APU Leadership Conveys a Commitment to Diversity

This article was originally published on apu.edu.

This summer, all 22 members of Azusa Pacific University’s President's Council and Administrative Cabinet are participating in the Executive Diversity Ambassador Seminar Series (EDA), led by the Center for Diversity, Equity, and Inclusive Excellence (CDEIE). Cabinet members, including President Jon R. Wallace, DBA, are learning how to best serve all students and faculty at APU.

The training is spearheaded by the directors of the CDEIE, Richard S. Martinez, Ed.D, executive director, and Susan R. Warren, Ph.D., director of diversity programs. "There is a growing excitement among APU faculty and staff surrounding our diversity initiatives," said Warren. "Now, this commitment from our upper administration adds momentum and support for our campus diversity efforts."

Martinez said that APU is a pioneer in offering training to university leadership and serves as an example for other universities. “The EDA provides strong support to the APU Strategic Priority #4––cultivate a Christ-centered inclusive institutional culture, which intentionally values people, diversity, and mutual understanding in community,” Martinez said.

"Richard and I began our careers as K-12 educators. It made a significant difference when principals would go through training alongside their faculty," Warren said. "When leadership rolls up their sleeves and comes alongside faculty and staff, it sends a powerful message."

The diversity training began in April and continues through August. Top administrators will meet four times for group training sessions. They will also read two books written and edited by APU faculty: White Out: Understanding White Privilege and Dominance in the Modern Age by associate professor Chris Collins, Ph.D., and associate professor Alexander Jun, Ph.D., and Diversity Matters: Race, Ethnicity, & the Future of Christian Higher Education edited by Karen Longman, Ph.D., director of the Ph.D. program in the Department of Higher Education, and articles by APU faculty.

These cabinet members join 212 faculty and staff as part of the Diversity Ambassador Program. The program provides extensive training on topics including cultural proficiency and diversity awareness. Participants create action plans alongside of their leaders, in order to promote inclusive excellence across campus. The program added more than 50 faculty and staff in each of the past two semesters, doubling the total number of ambassadors since its inception in 2014.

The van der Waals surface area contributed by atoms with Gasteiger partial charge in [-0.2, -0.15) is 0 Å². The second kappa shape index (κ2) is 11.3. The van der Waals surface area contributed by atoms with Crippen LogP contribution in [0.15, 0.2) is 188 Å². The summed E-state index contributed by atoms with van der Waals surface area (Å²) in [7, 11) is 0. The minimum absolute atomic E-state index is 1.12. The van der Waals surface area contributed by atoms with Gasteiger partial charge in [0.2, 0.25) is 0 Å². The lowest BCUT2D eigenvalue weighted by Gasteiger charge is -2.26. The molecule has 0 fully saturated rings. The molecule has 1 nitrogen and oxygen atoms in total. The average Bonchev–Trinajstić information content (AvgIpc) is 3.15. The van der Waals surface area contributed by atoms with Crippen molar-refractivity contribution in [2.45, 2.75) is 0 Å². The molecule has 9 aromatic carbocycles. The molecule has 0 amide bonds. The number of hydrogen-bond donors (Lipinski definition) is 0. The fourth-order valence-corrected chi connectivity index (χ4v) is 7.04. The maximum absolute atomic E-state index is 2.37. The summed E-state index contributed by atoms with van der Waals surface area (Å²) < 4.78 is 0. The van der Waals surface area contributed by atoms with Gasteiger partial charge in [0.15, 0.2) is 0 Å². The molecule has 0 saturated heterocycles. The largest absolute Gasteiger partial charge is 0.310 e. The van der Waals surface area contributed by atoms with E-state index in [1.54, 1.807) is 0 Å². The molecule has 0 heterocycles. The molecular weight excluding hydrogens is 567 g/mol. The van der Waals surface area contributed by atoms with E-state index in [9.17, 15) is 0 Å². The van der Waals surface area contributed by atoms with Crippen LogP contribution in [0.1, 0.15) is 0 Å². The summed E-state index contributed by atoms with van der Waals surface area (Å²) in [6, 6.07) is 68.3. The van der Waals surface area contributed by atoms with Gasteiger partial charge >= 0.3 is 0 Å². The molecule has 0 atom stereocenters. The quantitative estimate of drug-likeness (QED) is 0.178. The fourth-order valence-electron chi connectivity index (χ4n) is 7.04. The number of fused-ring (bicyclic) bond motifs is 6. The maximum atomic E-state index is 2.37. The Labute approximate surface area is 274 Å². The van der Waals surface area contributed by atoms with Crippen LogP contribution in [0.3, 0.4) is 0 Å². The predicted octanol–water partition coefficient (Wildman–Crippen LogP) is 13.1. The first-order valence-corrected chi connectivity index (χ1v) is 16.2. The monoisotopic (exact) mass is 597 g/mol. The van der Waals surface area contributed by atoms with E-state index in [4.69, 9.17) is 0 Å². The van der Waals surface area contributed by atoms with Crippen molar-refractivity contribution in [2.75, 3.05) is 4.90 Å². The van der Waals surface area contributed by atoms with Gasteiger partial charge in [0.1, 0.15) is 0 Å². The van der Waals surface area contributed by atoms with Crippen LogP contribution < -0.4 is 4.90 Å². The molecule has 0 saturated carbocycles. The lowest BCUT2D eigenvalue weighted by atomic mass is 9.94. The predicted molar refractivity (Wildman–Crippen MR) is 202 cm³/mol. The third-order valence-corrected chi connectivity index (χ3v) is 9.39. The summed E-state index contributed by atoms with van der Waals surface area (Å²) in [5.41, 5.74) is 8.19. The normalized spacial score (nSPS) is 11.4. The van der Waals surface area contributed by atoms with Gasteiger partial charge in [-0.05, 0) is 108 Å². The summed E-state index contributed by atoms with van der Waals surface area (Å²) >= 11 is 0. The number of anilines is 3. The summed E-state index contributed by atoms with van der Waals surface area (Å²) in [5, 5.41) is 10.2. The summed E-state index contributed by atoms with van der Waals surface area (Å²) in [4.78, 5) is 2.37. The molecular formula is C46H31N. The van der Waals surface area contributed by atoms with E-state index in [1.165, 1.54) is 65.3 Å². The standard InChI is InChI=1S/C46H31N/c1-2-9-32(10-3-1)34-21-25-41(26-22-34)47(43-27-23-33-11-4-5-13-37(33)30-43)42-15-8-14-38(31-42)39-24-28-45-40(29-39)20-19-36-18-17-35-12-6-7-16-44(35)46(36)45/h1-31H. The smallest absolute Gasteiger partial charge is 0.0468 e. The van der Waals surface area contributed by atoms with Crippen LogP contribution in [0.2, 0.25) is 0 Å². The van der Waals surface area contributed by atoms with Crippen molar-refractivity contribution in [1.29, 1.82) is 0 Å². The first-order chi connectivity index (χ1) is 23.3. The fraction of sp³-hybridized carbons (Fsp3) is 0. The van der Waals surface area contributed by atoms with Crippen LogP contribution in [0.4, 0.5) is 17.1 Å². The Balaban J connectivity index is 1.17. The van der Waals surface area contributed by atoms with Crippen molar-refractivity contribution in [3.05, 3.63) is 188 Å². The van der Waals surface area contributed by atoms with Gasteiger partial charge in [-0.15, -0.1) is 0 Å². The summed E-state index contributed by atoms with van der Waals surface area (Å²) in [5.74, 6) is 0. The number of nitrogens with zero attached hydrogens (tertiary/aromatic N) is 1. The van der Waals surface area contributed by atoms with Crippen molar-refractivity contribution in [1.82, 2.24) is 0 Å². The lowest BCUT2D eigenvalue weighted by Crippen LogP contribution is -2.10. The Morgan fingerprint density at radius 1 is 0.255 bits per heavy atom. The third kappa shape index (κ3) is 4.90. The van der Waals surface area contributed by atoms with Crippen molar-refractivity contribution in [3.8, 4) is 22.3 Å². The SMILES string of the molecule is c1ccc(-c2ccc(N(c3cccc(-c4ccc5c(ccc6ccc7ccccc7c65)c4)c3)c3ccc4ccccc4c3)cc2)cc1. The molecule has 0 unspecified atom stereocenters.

The Diversity Ambassadors Program was designed to meet the changing needs of the student population at APU. In 2010, the student population was 31 percent students of color, but in 2017 that group represented 53 percent of the student body. “It’s important for APU leadership to go through diversity training because we espouse God honoring diversity as one of our core values,” said Diversity Ambassador Chris Olson, Ed.D., the executive director of institutional research. “Diversity training can increase cultural competence by moving diversity from a mere talking point to an internalized value.” Olson said that he learned a lot about bias that was ingrained in his mindset, but through the training, he is working on improving his cultural competence. “One of my biggest epiphanies during the Diversity Ambassador training was finally beginning to understand what implicit bias was and what it looked like in my life. This has opened my eyes to how much more work lies ahead of me,” Olson said. “However, I believe that with intentional effort I can continue moving along the cultural proficiency continuum.”

Kenberly Ferguson ’18, served as president of the Black Student Association for the 2017-18 school year. She stressed that diversity training benefits the entire APU community.“Diversity training can enhance the cultural competence of administrators, increase their knowledge of other cultures, and inform their approach when interacting with students around campus and inside the classroom,” Ferguson said.